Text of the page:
Preventative measures: These basic recommendations remain the same throughout your lifetime: Don’t smoke. Engage in healthy eating and exercise habits. As for screening, check cholesterol at least every five years and blood pressure regularly. People over 40 may also want to consider measuring C-reactive protein, a marker of arterial inflammation. People over 70 should ask their doctor to check pulses in the feet for peripheral artery disease and assess stroke risk by checking for an abnormal heartbeat and clogged carotid arteries.
HIV, hospital-induced infections, and flu and pneumonia. While childhood vaccines have all but eliminated one-time killers such as measles and polio in North America, certain risks from infections become more common with age.
According to recent data, HIV infection is a concern not only for young people, but for people of all ages if they are sexually active, and particularly if they have a new partner.
Influenza and pneumonia are on the list of top 10 killers after about 60. And septicemia, or infection of the blood, is a leading killer of people over 65. Those deaths often stem from hospital-borne infections caused by unsanitary practices or the spread of antibiotic-resistant bacteria.
Preventative measures: Make sure you are up to date with your vaccines, particularly if you are travelling abroad. Get your annual flu shot. Get a shingles vaccine if you are over 60 — and continue to practice safe sex no matter your age.
Avoid hospital-based infections by: insisting health care providers wash their hands, keeping your hands away from your face and getting appropriate antibiotics.
Mental health. At every age, people who have suffered from depression or other mental illnesses or experience substance abuse are more likely to die by suicide. This is why it’s important to treat depression and other mental illnesses as soon as possible. Older people, however, are less likely to exhibit classic symptoms of depression, including thoughts about suicide, according to research. They are also more likely to be irritable or agitated.
Substance abuse is also a considerable problem. More than 1.7 million adults older than 50 in the US abuse or are dependent on alcohol or drugs.
Preventive measures: Adequate mental health screening is important for people of all ages. Zoomers who take antidepressants should also take steps to protect their bones because antidepressants could weaken them. Non-drug measures such as yoga and exercise can ease depression regardless of age.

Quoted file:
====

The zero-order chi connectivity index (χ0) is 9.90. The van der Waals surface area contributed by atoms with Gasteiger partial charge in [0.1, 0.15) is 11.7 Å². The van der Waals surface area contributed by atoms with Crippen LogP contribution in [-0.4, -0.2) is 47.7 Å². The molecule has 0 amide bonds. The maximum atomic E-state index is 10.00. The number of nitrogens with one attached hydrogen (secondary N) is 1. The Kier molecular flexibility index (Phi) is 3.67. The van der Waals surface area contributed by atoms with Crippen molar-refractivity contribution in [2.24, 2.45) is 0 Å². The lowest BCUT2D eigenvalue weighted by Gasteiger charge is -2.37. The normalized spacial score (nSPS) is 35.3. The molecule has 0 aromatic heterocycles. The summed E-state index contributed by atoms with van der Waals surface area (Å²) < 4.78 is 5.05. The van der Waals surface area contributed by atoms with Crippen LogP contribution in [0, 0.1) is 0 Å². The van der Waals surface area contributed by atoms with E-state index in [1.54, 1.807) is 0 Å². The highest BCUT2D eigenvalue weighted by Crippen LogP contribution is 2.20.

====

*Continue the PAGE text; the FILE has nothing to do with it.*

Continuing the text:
Diabetes, COPD, kidney disease. Type 2 diabetes, while more common in middle age, is beginning to affect more children as childhood obesity becomes more of a problem. And while it remains a leading cause of death in adults over 65, diabetes also contributes to death by heart attack, stroke, kidney disease, and possibly some cancers.
Emphysema and chronic bronchitis — which together are known as chronic obstructive pulmonary disease, or COPD — become particular concerns after the age of 70. But like cardiovascular disease, they get their start much sooner (usually when people start smoking). And while asthma tends to strike more children than adults, the disease kills older people, in part because they are less likely to have asthma properly diagnosed and treated.
Another killer in later life is kidney disease. But because it causes few early symptoms, many people are unaware of the problem until it’s advanced, increasing the risk of complications. People over 60 are more vulnerable because they tend to take more medications which can overtax the organs. Also kidney function normally declines somewhat with age.
Preventative measures: As with other conditions, healthy lifestyle habits are key. After age 40, ask for a fasting-glucose test every 3 years. Have your kidney function checked at 60 or if you have diabetes, heart disease or high blood pressure. Lung problems? Stop smoking immediately, and if you have a persistent cough, shortness of breath or wheezing ask for a spirometry test.
Sources: Consumer Report on Health (August 2008); Centers for Disease Control and Prevention; Stroke Recovery Canada.